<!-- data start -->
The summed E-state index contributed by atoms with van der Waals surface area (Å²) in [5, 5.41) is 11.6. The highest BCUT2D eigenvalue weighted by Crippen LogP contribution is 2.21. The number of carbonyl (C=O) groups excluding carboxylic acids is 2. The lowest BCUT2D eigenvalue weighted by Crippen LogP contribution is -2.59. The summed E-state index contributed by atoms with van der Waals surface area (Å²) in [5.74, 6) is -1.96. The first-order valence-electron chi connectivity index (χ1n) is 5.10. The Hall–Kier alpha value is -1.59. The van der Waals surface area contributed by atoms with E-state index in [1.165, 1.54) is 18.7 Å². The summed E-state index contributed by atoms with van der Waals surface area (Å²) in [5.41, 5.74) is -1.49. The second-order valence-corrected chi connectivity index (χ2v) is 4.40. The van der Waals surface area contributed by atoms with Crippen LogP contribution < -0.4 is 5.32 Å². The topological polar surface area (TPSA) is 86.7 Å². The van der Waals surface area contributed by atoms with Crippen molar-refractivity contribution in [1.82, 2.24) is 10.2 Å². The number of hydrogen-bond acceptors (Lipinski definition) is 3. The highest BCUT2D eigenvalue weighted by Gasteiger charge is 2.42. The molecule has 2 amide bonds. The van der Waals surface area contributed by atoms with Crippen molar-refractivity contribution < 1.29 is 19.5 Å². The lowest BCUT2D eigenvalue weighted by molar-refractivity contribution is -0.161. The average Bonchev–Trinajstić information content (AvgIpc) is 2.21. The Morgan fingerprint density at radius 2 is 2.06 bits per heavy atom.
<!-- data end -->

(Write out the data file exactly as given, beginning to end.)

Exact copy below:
The summed E-state index contributed by atoms with van der Waals surface area (Å²) in [5, 5.41) is 11.6. The highest BCUT2D eigenvalue weighted by Crippen LogP contribution is 2.21. The number of carbonyl (C=O) groups excluding carboxylic acids is 2. The lowest BCUT2D eigenvalue weighted by Crippen LogP contribution is -2.59. The summed E-state index contributed by atoms with van der Waals surface area (Å²) in [5.74, 6) is -1.96. The first-order valence-electron chi connectivity index (χ1n) is 5.10. The Hall–Kier alpha value is -1.59. The van der Waals surface area contributed by atoms with E-state index in [1.165, 1.54) is 18.7 Å². The summed E-state index contributed by atoms with van der Waals surface area (Å²) in [5.41, 5.74) is -1.49. The second-order valence-corrected chi connectivity index (χ2v) is 4.40. The van der Waals surface area contributed by atoms with Crippen LogP contribution < -0.4 is 5.32 Å². The topological polar surface area (TPSA) is 86.7 Å². The van der Waals surface area contributed by atoms with Crippen molar-refractivity contribution in [1.82, 2.24) is 10.2 Å². The number of hydrogen-bond acceptors (Lipinski definition) is 3. The highest BCUT2D eigenvalue weighted by Gasteiger charge is 2.42. The molecule has 2 amide bonds. The van der Waals surface area contributed by atoms with Crippen molar-refractivity contribution < 1.29 is 19.5 Å². The lowest BCUT2D eigenvalue weighted by molar-refractivity contribution is -0.161. The average Bonchev–Trinajstić information content (AvgIpc) is 2.21. The Morgan fingerprint density at radius 2 is 2.06 bits per heavy atom.